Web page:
Humanitieswants money,new building

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    By JENNIFER GANTT ABSHE

    The College of Humanities is happy with the Strategic Planning/Self-Study Committee’s comments about their department in general but feel that some important issues still need to be addressed.

    “We talked about the Summer Language Institute that was suggested in the Self-Study and we reacted positively to it,” said Randall L. Jones, dean of College of Humanities. “The suggestion was to enlarge it and open it to undergraduate studies and we made a very strong case for the growth of the program.”

    Some of the major recommendations made by the Self-Study for the College of Humanities include creating a new department within the college, allotting more money to enhance the Reading/Writing Center for foreign languages, and changing the current Summer Language Institute program to include students.

    The new department would be created by separating the humanities and comparative literature disciplines from the classics discipline, and merging them with art history, from the visual arts department.

    “The first thing we talked about in the response is the fact that we didn’t think that they addressed our need for space sufficiently,” Jones said. “We think that they need to build a new building for our college.”

    The study agreed with the department’s suggestion for a Ph.D. program for Applied Linguistics, Jones said; “They approved it but with only one FTE (full-time employee equivalent) and we felt we should have two and not just one.”

    The Self-Study committee also recommended a base change in the college budget that would allot $45,000 for the current computer foreign language classroom and $80,000 for a second computer classroom.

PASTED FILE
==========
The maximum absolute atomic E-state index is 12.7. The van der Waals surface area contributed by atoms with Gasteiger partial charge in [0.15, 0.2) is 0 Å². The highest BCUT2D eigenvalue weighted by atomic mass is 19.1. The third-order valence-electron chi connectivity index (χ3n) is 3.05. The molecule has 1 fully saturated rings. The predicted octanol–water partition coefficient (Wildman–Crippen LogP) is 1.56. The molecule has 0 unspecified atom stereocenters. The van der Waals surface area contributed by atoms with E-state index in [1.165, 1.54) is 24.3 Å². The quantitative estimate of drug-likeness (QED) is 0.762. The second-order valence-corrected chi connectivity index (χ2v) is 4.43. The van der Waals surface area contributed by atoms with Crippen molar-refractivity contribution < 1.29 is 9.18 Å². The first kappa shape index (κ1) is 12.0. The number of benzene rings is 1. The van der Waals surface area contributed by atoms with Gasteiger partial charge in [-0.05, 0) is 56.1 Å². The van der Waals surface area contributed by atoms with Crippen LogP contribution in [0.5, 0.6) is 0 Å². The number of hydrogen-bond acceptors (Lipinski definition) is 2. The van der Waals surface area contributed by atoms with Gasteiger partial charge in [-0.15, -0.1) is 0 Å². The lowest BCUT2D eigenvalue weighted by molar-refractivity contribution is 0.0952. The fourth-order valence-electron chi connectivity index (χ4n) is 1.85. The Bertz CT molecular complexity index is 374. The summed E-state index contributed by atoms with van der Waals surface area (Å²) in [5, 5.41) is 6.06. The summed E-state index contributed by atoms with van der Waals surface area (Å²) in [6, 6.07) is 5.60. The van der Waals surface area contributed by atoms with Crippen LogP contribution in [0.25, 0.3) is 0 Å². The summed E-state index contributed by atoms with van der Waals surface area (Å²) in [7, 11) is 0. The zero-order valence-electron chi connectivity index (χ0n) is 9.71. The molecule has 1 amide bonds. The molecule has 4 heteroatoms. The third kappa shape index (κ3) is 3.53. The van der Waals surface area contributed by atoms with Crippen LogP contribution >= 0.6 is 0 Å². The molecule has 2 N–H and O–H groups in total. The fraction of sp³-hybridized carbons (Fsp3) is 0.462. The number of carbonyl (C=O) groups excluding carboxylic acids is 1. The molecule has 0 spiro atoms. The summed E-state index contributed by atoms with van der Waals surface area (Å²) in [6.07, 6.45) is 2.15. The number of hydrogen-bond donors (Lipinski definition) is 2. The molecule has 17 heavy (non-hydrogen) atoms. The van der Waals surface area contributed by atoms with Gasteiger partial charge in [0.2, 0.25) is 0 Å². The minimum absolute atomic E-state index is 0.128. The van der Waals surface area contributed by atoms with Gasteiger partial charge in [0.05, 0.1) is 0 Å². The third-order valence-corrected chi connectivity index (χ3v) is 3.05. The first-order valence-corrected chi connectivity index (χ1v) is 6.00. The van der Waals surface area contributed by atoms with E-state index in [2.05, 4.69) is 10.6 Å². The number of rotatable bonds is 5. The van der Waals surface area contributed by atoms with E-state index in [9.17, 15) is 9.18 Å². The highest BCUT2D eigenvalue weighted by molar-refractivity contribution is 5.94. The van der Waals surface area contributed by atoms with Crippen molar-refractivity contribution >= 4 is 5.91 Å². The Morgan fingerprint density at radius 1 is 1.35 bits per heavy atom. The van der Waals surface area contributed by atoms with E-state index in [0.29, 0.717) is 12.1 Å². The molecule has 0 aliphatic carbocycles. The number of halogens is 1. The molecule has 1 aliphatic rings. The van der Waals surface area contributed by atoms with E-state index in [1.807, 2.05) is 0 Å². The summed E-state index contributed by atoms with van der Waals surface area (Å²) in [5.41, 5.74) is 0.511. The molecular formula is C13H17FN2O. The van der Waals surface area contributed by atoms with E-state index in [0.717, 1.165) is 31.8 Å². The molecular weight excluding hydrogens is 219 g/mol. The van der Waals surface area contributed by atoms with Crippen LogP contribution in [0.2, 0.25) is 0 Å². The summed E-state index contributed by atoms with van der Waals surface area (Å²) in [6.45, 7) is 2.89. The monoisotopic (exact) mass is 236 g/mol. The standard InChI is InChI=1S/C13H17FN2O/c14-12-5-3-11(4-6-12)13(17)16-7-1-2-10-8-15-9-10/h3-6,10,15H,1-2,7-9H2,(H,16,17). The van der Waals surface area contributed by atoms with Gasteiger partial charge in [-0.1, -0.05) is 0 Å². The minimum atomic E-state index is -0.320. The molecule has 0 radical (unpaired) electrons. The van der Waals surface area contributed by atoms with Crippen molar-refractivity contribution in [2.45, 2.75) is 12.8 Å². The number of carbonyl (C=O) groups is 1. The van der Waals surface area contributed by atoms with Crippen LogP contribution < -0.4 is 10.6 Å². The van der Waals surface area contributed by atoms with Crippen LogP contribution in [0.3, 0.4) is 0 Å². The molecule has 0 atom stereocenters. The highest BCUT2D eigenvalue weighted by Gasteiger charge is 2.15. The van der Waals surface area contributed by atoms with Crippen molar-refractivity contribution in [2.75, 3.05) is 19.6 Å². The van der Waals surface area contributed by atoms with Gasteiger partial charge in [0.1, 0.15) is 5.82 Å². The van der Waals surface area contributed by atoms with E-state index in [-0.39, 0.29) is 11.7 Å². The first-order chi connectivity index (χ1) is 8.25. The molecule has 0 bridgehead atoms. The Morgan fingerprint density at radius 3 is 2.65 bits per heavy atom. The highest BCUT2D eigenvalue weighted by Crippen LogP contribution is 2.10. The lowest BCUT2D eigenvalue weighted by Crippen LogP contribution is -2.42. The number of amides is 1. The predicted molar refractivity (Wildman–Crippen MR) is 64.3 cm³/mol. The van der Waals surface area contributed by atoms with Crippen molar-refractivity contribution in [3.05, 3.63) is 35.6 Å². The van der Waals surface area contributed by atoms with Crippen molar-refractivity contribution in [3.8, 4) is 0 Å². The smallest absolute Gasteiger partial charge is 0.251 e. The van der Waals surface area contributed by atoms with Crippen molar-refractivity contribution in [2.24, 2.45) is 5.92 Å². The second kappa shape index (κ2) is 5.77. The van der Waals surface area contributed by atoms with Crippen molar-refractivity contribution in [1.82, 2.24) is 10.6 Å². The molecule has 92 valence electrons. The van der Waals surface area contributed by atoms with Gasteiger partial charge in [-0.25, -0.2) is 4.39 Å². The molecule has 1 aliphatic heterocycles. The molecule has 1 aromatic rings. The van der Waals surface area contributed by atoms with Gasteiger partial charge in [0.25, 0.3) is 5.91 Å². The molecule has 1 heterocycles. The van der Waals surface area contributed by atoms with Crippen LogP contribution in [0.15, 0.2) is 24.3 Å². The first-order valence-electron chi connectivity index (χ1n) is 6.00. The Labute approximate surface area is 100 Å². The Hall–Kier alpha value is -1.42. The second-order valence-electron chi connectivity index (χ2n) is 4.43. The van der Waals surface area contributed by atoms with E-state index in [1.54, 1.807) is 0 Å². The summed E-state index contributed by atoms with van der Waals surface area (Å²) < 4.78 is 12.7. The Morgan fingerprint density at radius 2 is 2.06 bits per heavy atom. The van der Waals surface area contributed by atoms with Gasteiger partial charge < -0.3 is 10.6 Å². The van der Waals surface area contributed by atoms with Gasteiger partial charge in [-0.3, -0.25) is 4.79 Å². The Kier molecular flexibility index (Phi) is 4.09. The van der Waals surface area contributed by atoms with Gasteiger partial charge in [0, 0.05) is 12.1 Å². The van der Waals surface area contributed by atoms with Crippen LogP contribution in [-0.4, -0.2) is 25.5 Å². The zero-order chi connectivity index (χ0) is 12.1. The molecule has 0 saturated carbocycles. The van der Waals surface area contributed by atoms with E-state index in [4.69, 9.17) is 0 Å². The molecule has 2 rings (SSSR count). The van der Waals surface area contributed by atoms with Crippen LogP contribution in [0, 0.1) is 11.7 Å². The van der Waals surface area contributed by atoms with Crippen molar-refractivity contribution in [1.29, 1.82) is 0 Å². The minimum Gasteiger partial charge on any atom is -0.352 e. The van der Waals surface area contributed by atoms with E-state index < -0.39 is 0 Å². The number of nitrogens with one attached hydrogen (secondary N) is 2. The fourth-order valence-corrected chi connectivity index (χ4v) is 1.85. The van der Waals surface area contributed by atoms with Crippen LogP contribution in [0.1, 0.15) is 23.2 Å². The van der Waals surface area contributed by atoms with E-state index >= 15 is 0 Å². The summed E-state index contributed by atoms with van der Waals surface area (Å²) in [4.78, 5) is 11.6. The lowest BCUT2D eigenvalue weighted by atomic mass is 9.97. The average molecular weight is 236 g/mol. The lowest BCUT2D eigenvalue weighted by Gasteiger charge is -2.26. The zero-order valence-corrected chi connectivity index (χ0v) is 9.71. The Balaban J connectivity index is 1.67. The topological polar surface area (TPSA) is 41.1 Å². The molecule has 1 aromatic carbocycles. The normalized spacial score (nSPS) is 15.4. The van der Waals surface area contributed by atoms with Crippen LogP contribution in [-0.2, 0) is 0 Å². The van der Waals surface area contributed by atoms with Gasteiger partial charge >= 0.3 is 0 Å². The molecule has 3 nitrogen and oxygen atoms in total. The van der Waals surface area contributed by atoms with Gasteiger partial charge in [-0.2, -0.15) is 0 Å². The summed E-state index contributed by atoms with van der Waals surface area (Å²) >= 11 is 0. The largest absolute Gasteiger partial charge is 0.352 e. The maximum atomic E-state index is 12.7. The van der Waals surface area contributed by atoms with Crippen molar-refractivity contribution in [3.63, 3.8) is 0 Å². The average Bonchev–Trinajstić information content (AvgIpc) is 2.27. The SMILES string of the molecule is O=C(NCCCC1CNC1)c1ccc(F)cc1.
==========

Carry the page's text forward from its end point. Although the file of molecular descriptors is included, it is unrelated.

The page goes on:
Jones said these recommendations are a major step forward.

    Jones also pointed out the change the committee recommended in the Summer Language Institute is that it should also allow students to benefit from the program.

    Concerning the Summer Language Institute, the study states:

    “The second idea was the creation of a Summer Language Institute that would offer courses in a wide array of languages designed specifically to solidify the language abilities for those who have returned from missions or who have had other, comparable, foreign language experiences, but who do not intend to major or minor in a language or who have language skills in one of the less commonly taught languages.

    “With regard to the less commonly taught languages in particular, it would probably be easier to bring specialists in these languages to a two-month intensive program and to attract a critical mass of students once a year (or as often in a summer program as warranted) than to try to offer courses in these languages as part of the university’s regular curriculum. It may also be the case that students who could not otherwise take time from their studies at the university and who do not intend to pursue a minor or major in a language could give the time to an intensive program taught in the summer to solidify their language skills.”

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